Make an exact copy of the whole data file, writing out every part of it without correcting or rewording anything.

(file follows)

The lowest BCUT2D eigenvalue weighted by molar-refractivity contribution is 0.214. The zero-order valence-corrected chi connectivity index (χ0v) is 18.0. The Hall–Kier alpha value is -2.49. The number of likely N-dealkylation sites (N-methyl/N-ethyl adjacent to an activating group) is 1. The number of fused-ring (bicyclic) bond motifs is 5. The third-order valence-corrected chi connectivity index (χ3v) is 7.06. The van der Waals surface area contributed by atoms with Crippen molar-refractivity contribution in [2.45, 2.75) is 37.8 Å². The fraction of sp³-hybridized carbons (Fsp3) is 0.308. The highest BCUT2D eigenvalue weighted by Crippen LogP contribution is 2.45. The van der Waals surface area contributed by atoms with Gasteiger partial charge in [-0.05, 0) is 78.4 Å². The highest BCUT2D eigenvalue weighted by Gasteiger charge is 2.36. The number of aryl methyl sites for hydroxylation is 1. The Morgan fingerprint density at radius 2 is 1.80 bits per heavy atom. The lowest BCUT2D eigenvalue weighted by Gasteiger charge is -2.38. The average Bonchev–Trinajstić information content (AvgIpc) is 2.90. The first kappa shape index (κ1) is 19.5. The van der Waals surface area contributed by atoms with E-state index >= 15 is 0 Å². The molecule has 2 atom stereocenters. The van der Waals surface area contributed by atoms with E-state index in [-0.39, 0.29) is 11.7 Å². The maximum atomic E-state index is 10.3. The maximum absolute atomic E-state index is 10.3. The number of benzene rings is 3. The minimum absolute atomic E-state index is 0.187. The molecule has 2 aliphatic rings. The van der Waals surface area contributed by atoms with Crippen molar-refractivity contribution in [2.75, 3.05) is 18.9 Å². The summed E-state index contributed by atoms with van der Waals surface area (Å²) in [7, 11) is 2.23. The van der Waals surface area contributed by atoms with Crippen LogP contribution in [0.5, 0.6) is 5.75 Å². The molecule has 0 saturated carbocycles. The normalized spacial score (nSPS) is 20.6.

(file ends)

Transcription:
The lowest BCUT2D eigenvalue weighted by molar-refractivity contribution is 0.214. The zero-order valence-corrected chi connectivity index (χ0v) is 18.0. The Hall–Kier alpha value is -2.49. The number of likely N-dealkylation sites (N-methyl/N-ethyl adjacent to an activating group) is 1. The number of fused-ring (bicyclic) bond motifs is 5. The third-order valence-corrected chi connectivity index (χ3v) is 7.06. The van der Waals surface area contributed by atoms with Crippen molar-refractivity contribution in [2.45, 2.75) is 37.8 Å². The fraction of sp³-hybridized carbons (Fsp3) is 0.308. The highest BCUT2D eigenvalue weighted by Crippen LogP contribution is 2.45. The van der Waals surface area contributed by atoms with Gasteiger partial charge in [-0.05, 0) is 78.4 Å². The highest BCUT2D eigenvalue weighted by Gasteiger charge is 2.36. The number of aryl methyl sites for hydroxylation is 1. The Morgan fingerprint density at radius 2 is 1.80 bits per heavy atom. The lowest BCUT2D eigenvalue weighted by Gasteiger charge is -2.38. The average Bonchev–Trinajstić information content (AvgIpc) is 2.90. The first kappa shape index (κ1) is 19.5. The van der Waals surface area contributed by atoms with E-state index >= 15 is 0 Å². The molecule has 2 atom stereocenters. The van der Waals surface area contributed by atoms with E-state index in [-0.39, 0.29) is 11.7 Å². The maximum atomic E-state index is 10.3. The maximum absolute atomic E-state index is 10.3. The number of benzene rings is 3. The minimum absolute atomic E-state index is 0.187. The molecule has 2 aliphatic rings. The van der Waals surface area contributed by atoms with Crippen molar-refractivity contribution in [2.75, 3.05) is 18.9 Å². The summed E-state index contributed by atoms with van der Waals surface area (Å²) in [7, 11) is 2.23. The van der Waals surface area contributed by atoms with Crippen LogP contribution in [0.5, 0.6) is 5.75 Å². The molecule has 0 saturated carbocycles. The normalized spacial score (nSPS) is 20.6.